Huh? Where’s the sense in that? If you are with me, there is none, really. But that’s just his own taste. Nothing can be really argued about that. Degustibus non est disputandum.

So I haven’t really answered the question. Why do I love it?

First are the symbols embodied in the major players. There is our charismatic hero Ralph, the smart sidekick Piggy, the anti-hero Jack, the real villain Roger, and the poet Simon. The casting is perfect. Including the other boys who represent the masses, this is what our society is made of.

Ralph is chosen the leader of the group because of that conch. Well, he was able to blow it like a horn, so it is something which made him earn the respect of the boys. He is an ideal leader with good intentions. He often seeks out the help of his friend Piggy who acts like an economic, political, financial, whatever adviser. Together, they could lead the group of boys to safety and survival.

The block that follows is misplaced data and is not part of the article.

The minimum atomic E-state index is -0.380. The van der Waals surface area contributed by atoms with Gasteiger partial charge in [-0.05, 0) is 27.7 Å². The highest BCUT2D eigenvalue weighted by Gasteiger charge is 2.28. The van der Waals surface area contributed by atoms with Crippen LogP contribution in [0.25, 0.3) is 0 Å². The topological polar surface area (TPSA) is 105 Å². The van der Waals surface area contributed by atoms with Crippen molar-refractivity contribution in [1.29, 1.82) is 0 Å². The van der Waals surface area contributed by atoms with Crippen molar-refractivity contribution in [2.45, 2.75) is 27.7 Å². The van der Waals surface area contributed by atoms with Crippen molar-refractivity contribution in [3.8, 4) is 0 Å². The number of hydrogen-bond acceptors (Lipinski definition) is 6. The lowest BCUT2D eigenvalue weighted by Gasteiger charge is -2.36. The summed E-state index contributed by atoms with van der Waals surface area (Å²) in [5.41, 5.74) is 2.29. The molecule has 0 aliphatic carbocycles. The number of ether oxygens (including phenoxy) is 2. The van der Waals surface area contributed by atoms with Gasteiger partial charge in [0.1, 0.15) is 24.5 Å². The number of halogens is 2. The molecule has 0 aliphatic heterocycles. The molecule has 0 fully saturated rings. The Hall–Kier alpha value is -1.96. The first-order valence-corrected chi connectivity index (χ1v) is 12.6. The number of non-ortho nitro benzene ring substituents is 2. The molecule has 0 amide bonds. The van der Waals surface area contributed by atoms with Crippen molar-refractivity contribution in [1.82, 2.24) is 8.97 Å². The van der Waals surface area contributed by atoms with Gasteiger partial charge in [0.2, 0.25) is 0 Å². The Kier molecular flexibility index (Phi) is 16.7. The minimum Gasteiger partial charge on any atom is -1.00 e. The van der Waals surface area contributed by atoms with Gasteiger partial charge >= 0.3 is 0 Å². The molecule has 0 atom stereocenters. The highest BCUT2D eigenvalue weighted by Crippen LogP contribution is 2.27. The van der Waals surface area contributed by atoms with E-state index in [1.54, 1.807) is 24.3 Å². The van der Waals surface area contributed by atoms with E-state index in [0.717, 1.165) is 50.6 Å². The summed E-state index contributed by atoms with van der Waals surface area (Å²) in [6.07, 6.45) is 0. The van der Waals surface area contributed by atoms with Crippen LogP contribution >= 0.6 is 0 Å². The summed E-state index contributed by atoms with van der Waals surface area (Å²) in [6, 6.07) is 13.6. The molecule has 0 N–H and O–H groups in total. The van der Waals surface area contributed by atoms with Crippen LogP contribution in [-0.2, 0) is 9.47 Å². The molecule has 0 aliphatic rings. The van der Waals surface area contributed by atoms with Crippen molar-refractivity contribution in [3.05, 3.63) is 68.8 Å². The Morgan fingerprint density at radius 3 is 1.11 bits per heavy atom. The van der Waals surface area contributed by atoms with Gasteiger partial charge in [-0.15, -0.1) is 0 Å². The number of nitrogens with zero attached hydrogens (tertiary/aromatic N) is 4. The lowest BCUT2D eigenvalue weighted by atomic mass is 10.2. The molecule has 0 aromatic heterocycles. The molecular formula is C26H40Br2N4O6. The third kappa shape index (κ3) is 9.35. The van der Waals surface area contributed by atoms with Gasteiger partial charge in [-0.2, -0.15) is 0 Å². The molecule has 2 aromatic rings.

However, there is Jack, who is also a leader in his own rights. It is just that he represents that other side of the sphere. He emerges with his own group and crashes against Ralph, along with his cohorts, particularly Roger the sadist. So the leadership is taken away from Ralph and he is thrown into the outskirts of the group, with Piggy, of course.

And why should there be a poet? What is the importance of Simon in this group? As the poet, he will bring sense and truth to them. But he is mocked. He is killed. And like a true poet, he has predicted this death.